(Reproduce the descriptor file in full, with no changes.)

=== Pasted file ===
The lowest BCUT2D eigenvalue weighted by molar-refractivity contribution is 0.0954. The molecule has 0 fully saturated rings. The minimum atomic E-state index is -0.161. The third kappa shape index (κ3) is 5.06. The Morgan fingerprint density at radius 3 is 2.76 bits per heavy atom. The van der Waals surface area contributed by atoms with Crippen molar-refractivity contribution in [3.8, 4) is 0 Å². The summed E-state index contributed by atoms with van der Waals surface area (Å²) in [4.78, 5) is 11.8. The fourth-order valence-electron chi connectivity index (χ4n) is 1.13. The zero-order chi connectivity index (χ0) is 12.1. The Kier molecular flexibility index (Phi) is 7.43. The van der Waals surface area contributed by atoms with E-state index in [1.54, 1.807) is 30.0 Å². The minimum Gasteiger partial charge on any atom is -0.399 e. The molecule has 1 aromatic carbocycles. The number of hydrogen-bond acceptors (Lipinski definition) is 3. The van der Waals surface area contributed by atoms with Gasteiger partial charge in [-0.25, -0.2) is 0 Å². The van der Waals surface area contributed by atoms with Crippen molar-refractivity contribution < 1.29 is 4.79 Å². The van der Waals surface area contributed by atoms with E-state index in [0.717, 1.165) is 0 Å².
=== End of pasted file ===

The lowest BCUT2D eigenvalue weighted by molar-refractivity contribution is 0.0954. The molecule has 0 fully saturated rings. The minimum atomic E-state index is -0.161. The third kappa shape index (κ3) is 5.06. The Morgan fingerprint density at radius 3 is 2.76 bits per heavy atom. The van der Waals surface area contributed by atoms with Crippen molar-refractivity contribution in [3.8, 4) is 0 Å². The summed E-state index contributed by atoms with van der Waals surface area (Å²) in [4.78, 5) is 11.8. The fourth-order valence-electron chi connectivity index (χ4n) is 1.13. The zero-order chi connectivity index (χ0) is 12.1. The Kier molecular flexibility index (Phi) is 7.43. The van der Waals surface area contributed by atoms with E-state index in [1.54, 1.807) is 30.0 Å². The minimum Gasteiger partial charge on any atom is -0.399 e. The molecule has 1 aromatic carbocycles. The number of hydrogen-bond acceptors (Lipinski definition) is 3. The van der Waals surface area contributed by atoms with Gasteiger partial charge in [-0.25, -0.2) is 0 Å². The van der Waals surface area contributed by atoms with Crippen molar-refractivity contribution < 1.29 is 4.79 Å². The van der Waals surface area contributed by atoms with E-state index in [0.717, 1.165) is 0 Å².